Some sad news:
Liev Schreiber says, “I come off as psychotic . . . I’m misrepresented as a scary person. I’m not. It’s all about my size and my eyebrows.” Dude, if you have to tell us that… He also mentions that he made the beast with two backs on the Staten Island Ferry. Hey, whatever floats your boat (rim shot). At least he’s a movie star who does lots of theater. Even if he’s not psychotic.
Theater Resources Unlimited has more job postings, casting notices, requests for new plays to read, and other hoo-ha than you can shake a script at. (You see what we did there? We made a play on words. We are soooo clever.) The bi-monthly update (see below) has enough to keep you going for at least five months.
Another Jennifer tidbit – Greg Braxton of The Los Angeles Times (reprinted in the Kansas City Star) interviews Ms. Holliday, who says:
Instead of being swept up in the hoopla over the new film adaptation of “Dreamgirls,” Holliday is being swept aside.
“Why is it necessary for them to wipe out my existence in order for them to have their success? It’s scary that they can be so cruel.” [said Holliday]
Well, I don’t think they thought about you at all, actually. Which may not be nice, but when studios produce a $75 million dollar movie, they usually aren’t that concerned with being nice. I don’t think the movie will do any damage to Holliday’s legacy, although admittedly future generations may see Hudson’s version as ‘definitive’, which it isn’t. Then again, this show business, and actors, especially stage actors, always get shafted (see also: Kathleen Chalfant not getting to play her role in Wit for just one glaring example).
As much as we do feel that Holliday is a little over the top in her criticism, this seemed unnecessary:
After weeks of suffering privately with the constant “Dreamgirls” onslaught — particularly the raves surrounding the other Jennifer — she said the final crushing blow came the night before her Ars Nova stint when she watched Hudson on “Entertainment Tonight” as Holliday’s version of “And I Am Telling You I’m Not Going” from the original cast recording played during the segment.
“When I saw that, I just gave up,” she said. “I thought, ‘This is a hopeless situation. I am being canceled out as an artist.’ ”
Memo to Dreamgirls the movie’s producers: play the new version of the song. If not that’s just mean.
The Havel Festival rolls on. Apparently none other than Kathleen Turner herself did a reading, and Havel himself showed up to a performance of ‘The Memo’ (which we always thought was called The Memorandum, but perhaps not anymore). The fest rolls on, visit this site for a schedule.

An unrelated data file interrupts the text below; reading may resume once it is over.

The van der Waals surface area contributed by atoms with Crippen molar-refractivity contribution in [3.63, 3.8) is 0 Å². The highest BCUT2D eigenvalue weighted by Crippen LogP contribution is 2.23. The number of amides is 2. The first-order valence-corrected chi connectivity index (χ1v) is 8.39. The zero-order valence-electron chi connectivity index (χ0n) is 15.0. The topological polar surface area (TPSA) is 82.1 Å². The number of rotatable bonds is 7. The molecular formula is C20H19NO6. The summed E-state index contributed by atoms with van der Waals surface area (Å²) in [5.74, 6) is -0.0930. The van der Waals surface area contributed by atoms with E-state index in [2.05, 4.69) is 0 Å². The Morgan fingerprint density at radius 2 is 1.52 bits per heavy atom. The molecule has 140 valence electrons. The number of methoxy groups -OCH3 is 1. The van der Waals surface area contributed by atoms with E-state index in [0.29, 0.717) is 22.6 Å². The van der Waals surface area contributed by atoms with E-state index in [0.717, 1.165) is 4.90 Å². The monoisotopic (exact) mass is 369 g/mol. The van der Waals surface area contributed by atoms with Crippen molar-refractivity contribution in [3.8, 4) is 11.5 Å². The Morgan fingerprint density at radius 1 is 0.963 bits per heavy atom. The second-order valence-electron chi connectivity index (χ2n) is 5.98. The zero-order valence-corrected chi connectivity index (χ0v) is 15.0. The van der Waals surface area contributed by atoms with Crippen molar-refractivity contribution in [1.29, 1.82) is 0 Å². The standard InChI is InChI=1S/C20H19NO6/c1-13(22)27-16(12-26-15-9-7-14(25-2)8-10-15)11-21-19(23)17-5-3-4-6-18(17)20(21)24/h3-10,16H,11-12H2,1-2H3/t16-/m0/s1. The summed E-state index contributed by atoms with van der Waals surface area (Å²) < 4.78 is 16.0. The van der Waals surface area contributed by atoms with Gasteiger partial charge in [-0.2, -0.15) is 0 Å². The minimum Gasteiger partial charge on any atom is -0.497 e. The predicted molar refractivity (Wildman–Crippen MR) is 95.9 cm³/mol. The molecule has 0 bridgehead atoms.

A second opinion on Constantine Maroulis, the American Idol castoff who has now KILLED OUR FAVORITE BROADWAY MUSICAL! (We’re only kidding, dude, we don’t blame you. Show just ain’t selling tickets. Whatcha gonna do? Simon Cowell, that’s whose fault it is!)
Soho Rep has been around for way longer than most theater companies of its size, and former Artistic Director Daniel Aukin has moved on, leaving the job to Sarah Benson, who is, like Aukin, a Brit. Interesting. Bill O’Reilly, if he ever went to off-off Broadway theater, would probably be annoyed.
Englishwoman in New York: Sarah Benson takes center stage at Soho Rep (Village Voice)
They were having trouble casting Mel Brooks’ latest money machine (or so they hope – The Producers isn’t doing the kind of business that it once was), and they ended up casting Bryan D’Arcy James (who’s a good actor, but *yawn*. Obviously Greg Kinnear, Jimmy Fallon and Brooks’ mailman all said no). As for the rest of the casting, Kristen Chenoweth, you’re ok, but I’ve seen Madeline Kahn, and you, madame, are no Madeline Kahn. Shuler Hensley as The Monster is great casting, although it won’t sell a lot of tickets.
What will sell tickets is Mr. Brooks’ name. Thing is, Mel Brooks writes music by, well, humming. That’s right folks, he just does a “dum dum de dum dum de dum dum” and then someone else makes that into notes that the orchestra can play. We love Mel (at least the early stuff, although ‘Spaceballs’ had its moments), but come on. Do we really expect him to be able to pen a second Broadway score when he can’t even read a note of music? Of course, Andrew Lloyd Webber is a musician, and it didn’t help him a lick when it came to those songs (OH NO HE DIDN’T!). Basically, there’s no accounting for taste in this business.
With both of these, we’d much rather see the movie. The ones with Gene Wilder in them. And Madeline Kahn.
(note: the above photo is from the Mimi Le Duck blog. No idea what it has to do with the leshow. Our guess – not a damn lething. But the blog is not entirely without its charms.)
Mimi LeDuck has encountered a LeDelay. (Le Scandal!) This is due to “unexpected delays in technical rehearsal”, which could mean anything. We blame everyone EXCEPT Eartha Kitt, cuz, well, she was Catwoman. Couldn’t be her fault. (Unless she ate the duck! [rim shot] You know, because cats… eat… ducks… Is this thing on?)
Full press release, LeDuck Lovers:
Mimi le Duck Postpones First Preview
Michael Riedel reports in the New York Post that “The ax is swinging again at The Times They Are A-Changin’, the new Twyla Tharp musical based on the music of Bob Dylan.” As usual, the blame seems to be falling on the performers rather than on, oh, I don’t know, the concept itself. (Try to imagine the initial meeting for this show. “Hey! It worked for Billy Joel! This is the same thing, right? Right? Someone get Twyla in here!”) According to Riedel (and while some people don’t like him, he’s usually factually correct), the show is on their 3rd leading lady. Here’s a list: